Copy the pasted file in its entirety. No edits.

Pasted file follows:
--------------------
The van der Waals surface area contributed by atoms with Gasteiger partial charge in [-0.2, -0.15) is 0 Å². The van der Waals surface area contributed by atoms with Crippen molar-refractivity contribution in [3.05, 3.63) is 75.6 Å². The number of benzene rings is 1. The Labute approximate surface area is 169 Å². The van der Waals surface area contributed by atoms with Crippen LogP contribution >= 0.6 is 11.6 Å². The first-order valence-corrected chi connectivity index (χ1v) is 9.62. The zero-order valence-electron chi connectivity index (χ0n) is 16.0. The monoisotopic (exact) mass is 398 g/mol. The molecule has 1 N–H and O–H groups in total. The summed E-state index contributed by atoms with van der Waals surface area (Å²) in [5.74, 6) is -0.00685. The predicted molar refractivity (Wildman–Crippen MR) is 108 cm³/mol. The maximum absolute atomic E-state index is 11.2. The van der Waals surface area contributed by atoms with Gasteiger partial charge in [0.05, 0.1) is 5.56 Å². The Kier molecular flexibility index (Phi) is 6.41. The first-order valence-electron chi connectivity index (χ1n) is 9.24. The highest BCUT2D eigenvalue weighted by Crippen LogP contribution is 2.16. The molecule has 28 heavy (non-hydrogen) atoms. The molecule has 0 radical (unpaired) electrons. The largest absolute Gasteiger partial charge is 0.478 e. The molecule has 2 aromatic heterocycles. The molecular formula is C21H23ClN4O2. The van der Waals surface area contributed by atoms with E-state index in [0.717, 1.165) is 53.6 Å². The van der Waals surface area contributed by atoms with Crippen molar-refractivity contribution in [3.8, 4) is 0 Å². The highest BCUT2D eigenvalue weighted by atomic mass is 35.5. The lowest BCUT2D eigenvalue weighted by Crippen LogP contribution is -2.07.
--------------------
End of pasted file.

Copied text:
The van der Waals surface area contributed by atoms with Gasteiger partial charge in [-0.2, -0.15) is 0 Å². The van der Waals surface area contributed by atoms with Crippen molar-refractivity contribution in [3.05, 3.63) is 75.6 Å². The number of benzene rings is 1. The Labute approximate surface area is 169 Å². The van der Waals surface area contributed by atoms with Crippen LogP contribution >= 0.6 is 11.6 Å². The first-order valence-corrected chi connectivity index (χ1v) is 9.62. The zero-order valence-electron chi connectivity index (χ0n) is 16.0. The monoisotopic (exact) mass is 398 g/mol. The molecule has 1 N–H and O–H groups in total. The summed E-state index contributed by atoms with van der Waals surface area (Å²) in [5.74, 6) is -0.00685. The predicted molar refractivity (Wildman–Crippen MR) is 108 cm³/mol. The maximum absolute atomic E-state index is 11.2. The van der Waals surface area contributed by atoms with Gasteiger partial charge in [0.05, 0.1) is 5.56 Å². The Kier molecular flexibility index (Phi) is 6.41. The first-order valence-electron chi connectivity index (χ1n) is 9.24. The highest BCUT2D eigenvalue weighted by Crippen LogP contribution is 2.16. The molecule has 28 heavy (non-hydrogen) atoms. The molecule has 0 radical (unpaired) electrons. The largest absolute Gasteiger partial charge is 0.478 e. The molecule has 2 aromatic heterocycles. The molecular formula is C21H23ClN4O2. The van der Waals surface area contributed by atoms with E-state index in [0.717, 1.165) is 53.6 Å². The van der Waals surface area contributed by atoms with Crippen molar-refractivity contribution in [3.8, 4) is 0 Å². The highest BCUT2D eigenvalue weighted by atomic mass is 35.5. The lowest BCUT2D eigenvalue weighted by Crippen LogP contribution is -2.07.